Anyway, it'll be useful to me personally when it supports Firefox, Thunderbird, OO.org, and Gaim.) Would be nice if they would read the mp3 tags and index that as well.

Do you think this will make people stop worrying about file folders? "Save it anywhere, Google will remember where it is"

David KornahrensOct 16, 2004 at 4:57PM

I'm currently using the Google Desktop on my computer as well. It's fairly nice, but then one tends to wonder, what could they be doing with this information. I do realize that you can't search other people's computers, but could it be leading to that? I'm supposing that this is something people are pondering on before they download this. Especially the people who's privacy is already been explored online by the *hackers*. I agree that Google will lead the industry *www* within the next few years, and it's amazing how they are doing it with simple programs and such. Their *interface* is complete, but yet so simple. MSN and Yahoo are cluttered, Google isn't. They try and compete, but they can't until they take down those rediculous pop-up's and their horendous effects. Google= Power. Power= Success. I wan't some shares!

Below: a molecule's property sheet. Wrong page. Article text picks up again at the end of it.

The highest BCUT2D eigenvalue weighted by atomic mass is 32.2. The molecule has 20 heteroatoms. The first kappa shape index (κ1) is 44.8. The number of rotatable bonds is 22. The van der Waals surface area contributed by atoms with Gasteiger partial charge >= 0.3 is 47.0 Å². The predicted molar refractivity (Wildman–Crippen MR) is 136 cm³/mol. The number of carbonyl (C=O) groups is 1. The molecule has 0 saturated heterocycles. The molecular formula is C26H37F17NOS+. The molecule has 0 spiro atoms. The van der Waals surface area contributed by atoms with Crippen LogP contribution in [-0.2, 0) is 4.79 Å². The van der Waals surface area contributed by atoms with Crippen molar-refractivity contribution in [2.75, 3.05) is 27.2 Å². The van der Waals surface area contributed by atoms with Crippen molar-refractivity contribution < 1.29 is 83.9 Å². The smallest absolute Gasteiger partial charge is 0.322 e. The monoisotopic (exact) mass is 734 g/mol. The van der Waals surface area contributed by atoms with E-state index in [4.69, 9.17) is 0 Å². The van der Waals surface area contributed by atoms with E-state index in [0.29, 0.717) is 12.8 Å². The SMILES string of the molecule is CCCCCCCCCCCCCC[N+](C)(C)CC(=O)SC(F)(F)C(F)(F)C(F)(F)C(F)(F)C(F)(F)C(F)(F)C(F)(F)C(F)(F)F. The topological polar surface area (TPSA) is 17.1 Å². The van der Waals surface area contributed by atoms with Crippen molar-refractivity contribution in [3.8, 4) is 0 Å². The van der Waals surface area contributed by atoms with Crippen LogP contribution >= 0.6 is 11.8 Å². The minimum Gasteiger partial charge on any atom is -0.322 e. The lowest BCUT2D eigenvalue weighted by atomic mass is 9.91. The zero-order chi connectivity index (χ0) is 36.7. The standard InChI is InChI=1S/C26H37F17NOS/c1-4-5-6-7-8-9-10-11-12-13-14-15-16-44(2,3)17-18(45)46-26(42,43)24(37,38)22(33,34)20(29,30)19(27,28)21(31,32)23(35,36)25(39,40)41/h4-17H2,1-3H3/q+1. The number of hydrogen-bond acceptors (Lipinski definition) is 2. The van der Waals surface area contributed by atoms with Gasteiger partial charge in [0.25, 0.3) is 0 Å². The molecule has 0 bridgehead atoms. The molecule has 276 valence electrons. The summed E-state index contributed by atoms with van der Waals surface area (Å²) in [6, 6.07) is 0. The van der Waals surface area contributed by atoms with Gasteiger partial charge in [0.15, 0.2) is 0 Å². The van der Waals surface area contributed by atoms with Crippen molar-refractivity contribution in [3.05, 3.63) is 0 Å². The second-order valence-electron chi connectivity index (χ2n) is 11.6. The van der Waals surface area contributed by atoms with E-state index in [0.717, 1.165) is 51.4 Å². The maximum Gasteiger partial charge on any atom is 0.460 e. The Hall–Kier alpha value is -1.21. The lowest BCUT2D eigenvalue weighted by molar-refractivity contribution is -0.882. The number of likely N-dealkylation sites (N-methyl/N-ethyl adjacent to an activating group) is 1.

Mark GroenOct 16, 2004 at 9:33PM

Also pays homage to Microsoft in that you must have their latest and greatest operating system, won't work on my Win98 and there is no computer here running XP or any NT kernel.

No support for Firefox either, sorry Google - jumped the gun on this one.

Amit AgarwalOct 18, 2004 at 4:57AM

I changed my options to not show results from my desktop on the web search page but they still turn up:(


Susy JohnsonOct 18, 2004 at 10:22AM

It doesn't support Mozilla, Mozilla Firebird, Eudora. Blinkx by the way does, which is why I use it. It also seems to be a lighter app that GD. The best thing for me is the fact that blinks updates results dynamically as you type/click. GD seems bound by the traditional keyword approach.

shannonOct 18, 2004 at 10:31AM